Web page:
in Finance: Underpaid?
By Anne Fisher (Fortune.com 10-14-2002)
No doubt about it: Over the past three decades, the "gender gap" in
The not-so-hot news is that pockets of inequality remain. Oddly, one of these
is a field where you might expect people would be especially inclined to
scrutinize the numbers: banking, accounting, and finance. In fact, gaps of 20%,
30%, and even 40% are not uncommon between men and women with the same education
and job title, according to a new survey of 2,575 finance folks nationwide by
job site CareerBank.com.
Female lending officers at banks, for instance, reported average pay of $38,666, while their male peers average $61,021. And look at assistant treasurers: Women with that title make, on average, $50,000 a year. Men make $88,550.
"We were surprised by these numbers," Robert Epstein,
CareerBank.com's CEO, told me recently. "In fact, just to make sure we were
really comparing apples to apples, we analyzed the survey results several
different ways, including taking marital status into consideration. We found
that, at the lower-to-middle levels, the gap between men and women is not too
bad. For example, single female staff accountants earn $36,802, to single men's
$38,464. But single women overall earn $42,315 to men's $54,292, while married
women earn $48,302 to men's $68,294. And the higher you move up through the
ranks, the more the pay disparity increases."
Indeed. Consider the average salary of a female chief financial officer with
a master's degree: $70,908. What does her male counterpart make? $112,109, a
whopping $41,201 gap. "Even with the same education as men, women CFOs earn
only 63% of male CFOs' pay," notes Epstein.
What accounts for the differences? Epstein observes that explanations
abound--but that none of them are particularly persuasive. "Often you hear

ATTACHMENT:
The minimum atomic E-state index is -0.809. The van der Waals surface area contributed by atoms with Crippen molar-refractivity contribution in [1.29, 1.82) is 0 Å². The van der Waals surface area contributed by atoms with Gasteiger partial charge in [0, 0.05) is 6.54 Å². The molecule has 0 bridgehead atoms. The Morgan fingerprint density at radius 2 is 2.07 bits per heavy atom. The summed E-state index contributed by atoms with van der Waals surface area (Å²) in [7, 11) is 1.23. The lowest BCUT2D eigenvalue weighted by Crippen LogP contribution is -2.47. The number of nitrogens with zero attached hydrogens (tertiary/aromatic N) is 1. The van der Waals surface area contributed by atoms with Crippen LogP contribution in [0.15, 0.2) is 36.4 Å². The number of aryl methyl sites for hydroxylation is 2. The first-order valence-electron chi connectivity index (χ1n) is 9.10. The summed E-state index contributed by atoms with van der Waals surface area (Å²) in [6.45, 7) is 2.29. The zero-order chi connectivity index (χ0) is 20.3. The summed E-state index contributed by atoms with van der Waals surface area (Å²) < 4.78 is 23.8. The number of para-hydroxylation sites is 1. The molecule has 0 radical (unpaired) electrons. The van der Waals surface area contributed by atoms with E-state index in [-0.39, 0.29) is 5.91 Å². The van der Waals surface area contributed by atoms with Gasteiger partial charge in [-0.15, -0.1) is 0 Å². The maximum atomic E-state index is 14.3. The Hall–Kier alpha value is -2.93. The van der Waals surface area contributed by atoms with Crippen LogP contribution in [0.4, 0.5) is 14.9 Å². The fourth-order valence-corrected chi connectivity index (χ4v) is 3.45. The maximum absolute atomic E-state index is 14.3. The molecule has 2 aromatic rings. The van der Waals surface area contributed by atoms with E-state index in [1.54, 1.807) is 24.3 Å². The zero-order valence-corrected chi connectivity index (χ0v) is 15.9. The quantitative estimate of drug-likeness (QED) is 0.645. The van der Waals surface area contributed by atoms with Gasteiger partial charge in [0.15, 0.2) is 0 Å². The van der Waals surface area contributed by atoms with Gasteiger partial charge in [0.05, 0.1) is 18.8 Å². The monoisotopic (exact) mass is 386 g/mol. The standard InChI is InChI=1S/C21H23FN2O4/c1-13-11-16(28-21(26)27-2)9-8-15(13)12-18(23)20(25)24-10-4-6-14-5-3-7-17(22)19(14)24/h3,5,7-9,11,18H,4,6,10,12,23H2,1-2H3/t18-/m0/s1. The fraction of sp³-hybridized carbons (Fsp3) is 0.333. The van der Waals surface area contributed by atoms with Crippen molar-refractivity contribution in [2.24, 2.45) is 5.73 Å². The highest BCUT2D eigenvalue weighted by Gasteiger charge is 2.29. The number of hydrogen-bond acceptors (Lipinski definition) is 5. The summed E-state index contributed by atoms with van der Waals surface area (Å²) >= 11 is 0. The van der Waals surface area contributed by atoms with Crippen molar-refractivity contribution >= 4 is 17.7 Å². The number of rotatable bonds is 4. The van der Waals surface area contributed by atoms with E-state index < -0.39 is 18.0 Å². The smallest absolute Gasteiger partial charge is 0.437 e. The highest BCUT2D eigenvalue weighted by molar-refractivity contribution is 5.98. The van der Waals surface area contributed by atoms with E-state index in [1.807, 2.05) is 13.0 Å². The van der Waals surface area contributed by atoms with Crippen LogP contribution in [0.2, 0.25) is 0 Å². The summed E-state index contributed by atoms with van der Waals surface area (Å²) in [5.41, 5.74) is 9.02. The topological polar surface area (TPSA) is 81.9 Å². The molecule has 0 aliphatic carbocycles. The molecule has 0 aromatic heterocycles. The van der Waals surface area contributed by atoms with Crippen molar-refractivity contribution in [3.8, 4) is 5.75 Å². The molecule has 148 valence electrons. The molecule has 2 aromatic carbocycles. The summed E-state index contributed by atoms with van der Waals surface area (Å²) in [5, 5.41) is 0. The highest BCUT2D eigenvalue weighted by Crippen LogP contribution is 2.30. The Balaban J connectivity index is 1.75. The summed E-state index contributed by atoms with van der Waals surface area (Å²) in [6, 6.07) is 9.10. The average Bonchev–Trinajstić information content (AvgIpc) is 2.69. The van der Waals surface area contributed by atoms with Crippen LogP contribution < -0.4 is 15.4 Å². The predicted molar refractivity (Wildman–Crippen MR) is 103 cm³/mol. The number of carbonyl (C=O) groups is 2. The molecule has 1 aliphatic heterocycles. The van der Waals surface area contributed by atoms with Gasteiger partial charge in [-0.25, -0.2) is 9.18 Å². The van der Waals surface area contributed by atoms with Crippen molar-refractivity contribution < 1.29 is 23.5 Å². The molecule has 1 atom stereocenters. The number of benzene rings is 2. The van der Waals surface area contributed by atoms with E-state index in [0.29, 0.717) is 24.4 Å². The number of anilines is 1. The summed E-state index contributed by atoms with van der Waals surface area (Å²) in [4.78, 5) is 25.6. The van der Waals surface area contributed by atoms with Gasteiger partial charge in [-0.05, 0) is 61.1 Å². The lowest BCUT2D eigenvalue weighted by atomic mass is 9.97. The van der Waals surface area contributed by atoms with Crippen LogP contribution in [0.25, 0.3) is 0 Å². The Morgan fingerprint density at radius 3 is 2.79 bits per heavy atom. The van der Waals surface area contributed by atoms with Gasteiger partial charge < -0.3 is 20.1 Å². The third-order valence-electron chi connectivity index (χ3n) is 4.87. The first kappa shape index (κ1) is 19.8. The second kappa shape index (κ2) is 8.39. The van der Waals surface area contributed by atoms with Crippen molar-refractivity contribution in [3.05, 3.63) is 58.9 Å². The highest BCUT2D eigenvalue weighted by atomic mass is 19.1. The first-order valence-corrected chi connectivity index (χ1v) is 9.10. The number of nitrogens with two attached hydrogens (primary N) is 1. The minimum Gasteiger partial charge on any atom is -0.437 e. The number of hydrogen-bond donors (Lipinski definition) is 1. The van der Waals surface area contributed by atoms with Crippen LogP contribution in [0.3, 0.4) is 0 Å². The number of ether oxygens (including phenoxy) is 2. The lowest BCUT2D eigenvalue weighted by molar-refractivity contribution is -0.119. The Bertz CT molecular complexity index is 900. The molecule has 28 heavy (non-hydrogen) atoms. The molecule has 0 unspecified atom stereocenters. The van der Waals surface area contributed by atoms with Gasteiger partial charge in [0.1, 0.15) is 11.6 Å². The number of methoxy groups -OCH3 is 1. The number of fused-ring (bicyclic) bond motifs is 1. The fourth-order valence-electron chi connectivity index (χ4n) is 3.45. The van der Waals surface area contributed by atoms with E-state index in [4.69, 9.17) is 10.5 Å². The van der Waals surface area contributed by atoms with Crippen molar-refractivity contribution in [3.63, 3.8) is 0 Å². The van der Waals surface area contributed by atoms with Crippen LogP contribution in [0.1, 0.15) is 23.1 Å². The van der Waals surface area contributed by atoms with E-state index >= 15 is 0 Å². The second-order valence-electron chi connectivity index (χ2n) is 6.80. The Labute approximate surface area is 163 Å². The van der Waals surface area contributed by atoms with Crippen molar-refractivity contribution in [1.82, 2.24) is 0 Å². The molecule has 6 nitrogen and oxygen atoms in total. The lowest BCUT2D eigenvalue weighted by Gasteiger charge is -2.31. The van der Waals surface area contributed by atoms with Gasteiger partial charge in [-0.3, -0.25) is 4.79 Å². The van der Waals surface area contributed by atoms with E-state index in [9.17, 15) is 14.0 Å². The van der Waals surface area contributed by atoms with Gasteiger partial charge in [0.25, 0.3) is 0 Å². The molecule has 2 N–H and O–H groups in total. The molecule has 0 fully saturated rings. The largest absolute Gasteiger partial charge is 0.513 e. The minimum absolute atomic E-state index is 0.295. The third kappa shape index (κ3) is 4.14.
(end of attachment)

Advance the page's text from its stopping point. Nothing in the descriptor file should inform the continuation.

people say, 'Well, women are more likely to be working part-time or flextime, so
that explains it.' But everyone in our survey is full time," says Epstein.
"You also hear, 'Women are more likely to take time off to have kids, so
they fall behind.' But if someone takes a few years off to raise a family, are
they going to come back with the same title as a man who had not taken that
break? Probably not."
So how to explain the gap between men and women at the exact same level of
responsibility? CareerBank's researchers asked only about salary, not about
other benefits such as child care, dental insurance, or ability to telecommute,
all of which appeal to women with young children, Epstein says.
"Organizations that offer those things may tend to attract more women, and
the family-friendly benefits may act as an offset to lower salaries," he
explains. "That might realistically explain a 10% or 15% disparity in
pay--but 20, 30, 40%? We don't think so."
Still, before we jump all over banks and other financial companies for
undervaluing their female employees, let's think about something I've heard from
at least a couple of dozen executive coaches and recruiters over the years:
Women, on the whole tend not to be as comfortable as men when it comes to
discussing money. (Of course there are exceptions.) They tend not to keep track
of their current value on the open market with the same assiduity that men do.
And they often are not as assertive in negotiating for raises as men are. For
the pay gap to disappear, all that has to change.
In the short term, says Epstein, it is in financial companies' own best
interests to take a close look at who is making what. "More than half of
all new college graduates in accounting and finance are female, so numbers like
this are actually dangerous for the industry," he says. "Underpaying
half your workforce is not great for recruiting or retaining the best people. If
employers aren't careful, it will ultimately hurt their business. And it's a
problem with a ready solution: Review everyone's current pay and start rewarding
the top performers, regardless of sex." Hear, hear.
Now, while we're on the ever-popular topic of pay, here's an e-mail from a
reader about the column on job interview howlers: "I think they're all
funny except for this one: 'When the interviewer asked the candidate what she
was earning, she answered, "I really don't see how that is any of your
business." I've never understood how that is a legitimate interview
question. I'd like to hear the side of the people who ask it." This
was also the subject of my June 3 column "Do I Have to Reveal My Past
Salary?"--but, hiring managers who ask about past or current pay, what say
you? How do you respond to job seekers who resist answering? I'll print your
comments in a future column.